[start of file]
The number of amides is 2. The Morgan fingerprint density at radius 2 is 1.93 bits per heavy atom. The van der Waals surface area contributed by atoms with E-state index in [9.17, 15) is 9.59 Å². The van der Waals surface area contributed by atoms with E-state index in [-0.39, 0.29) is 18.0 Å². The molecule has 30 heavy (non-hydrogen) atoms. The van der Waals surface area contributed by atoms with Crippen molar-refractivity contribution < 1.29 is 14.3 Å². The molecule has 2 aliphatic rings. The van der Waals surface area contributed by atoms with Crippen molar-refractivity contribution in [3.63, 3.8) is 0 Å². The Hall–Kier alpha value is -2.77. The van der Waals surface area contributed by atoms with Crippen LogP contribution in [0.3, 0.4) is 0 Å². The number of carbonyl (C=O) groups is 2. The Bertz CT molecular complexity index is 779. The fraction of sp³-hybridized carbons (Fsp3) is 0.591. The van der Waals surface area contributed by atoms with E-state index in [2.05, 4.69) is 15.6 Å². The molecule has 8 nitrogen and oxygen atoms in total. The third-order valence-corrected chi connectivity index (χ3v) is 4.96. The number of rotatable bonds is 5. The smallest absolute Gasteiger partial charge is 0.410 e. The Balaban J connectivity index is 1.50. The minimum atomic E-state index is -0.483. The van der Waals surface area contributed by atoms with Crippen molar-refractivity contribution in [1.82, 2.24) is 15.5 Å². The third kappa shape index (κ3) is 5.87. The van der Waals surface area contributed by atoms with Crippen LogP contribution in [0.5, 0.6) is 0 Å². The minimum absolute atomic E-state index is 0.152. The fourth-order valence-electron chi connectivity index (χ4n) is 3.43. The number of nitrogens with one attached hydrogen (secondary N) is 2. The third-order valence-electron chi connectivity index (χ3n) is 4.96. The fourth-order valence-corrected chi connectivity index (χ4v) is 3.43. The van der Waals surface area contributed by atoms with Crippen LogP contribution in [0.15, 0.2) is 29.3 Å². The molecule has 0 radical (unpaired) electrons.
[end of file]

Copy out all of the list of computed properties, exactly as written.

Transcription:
The number of amides is 2. The Morgan fingerprint density at radius 2 is 1.93 bits per heavy atom. The van der Waals surface area contributed by atoms with E-state index in [9.17, 15) is 9.59 Å². The van der Waals surface area contributed by atoms with E-state index in [-0.39, 0.29) is 18.0 Å². The molecule has 30 heavy (non-hydrogen) atoms. The van der Waals surface area contributed by atoms with Crippen molar-refractivity contribution < 1.29 is 14.3 Å². The molecule has 2 aliphatic rings. The van der Waals surface area contributed by atoms with Crippen molar-refractivity contribution in [3.63, 3.8) is 0 Å². The Hall–Kier alpha value is -2.77. The van der Waals surface area contributed by atoms with Crippen LogP contribution in [0.3, 0.4) is 0 Å². The number of carbonyl (C=O) groups is 2. The Bertz CT molecular complexity index is 779. The fraction of sp³-hybridized carbons (Fsp3) is 0.591. The van der Waals surface area contributed by atoms with E-state index in [2.05, 4.69) is 15.6 Å². The molecule has 8 nitrogen and oxygen atoms in total. The third-order valence-corrected chi connectivity index (χ3v) is 4.96. The number of rotatable bonds is 5. The smallest absolute Gasteiger partial charge is 0.410 e. The Balaban J connectivity index is 1.50. The minimum atomic E-state index is -0.483. The van der Waals surface area contributed by atoms with Crippen molar-refractivity contribution in [1.82, 2.24) is 15.5 Å². The third kappa shape index (κ3) is 5.87. The van der Waals surface area contributed by atoms with Crippen LogP contribution in [0.5, 0.6) is 0 Å². The minimum absolute atomic E-state index is 0.152. The fourth-order valence-electron chi connectivity index (χ4n) is 3.43. The number of nitrogens with one attached hydrogen (secondary N) is 2. The third-order valence-electron chi connectivity index (χ3n) is 4.96. The fourth-order valence-corrected chi connectivity index (χ4v) is 3.43. The van der Waals surface area contributed by atoms with Crippen LogP contribution in [0.15, 0.2) is 29.3 Å². The molecule has 0 radical (unpaired) electrons.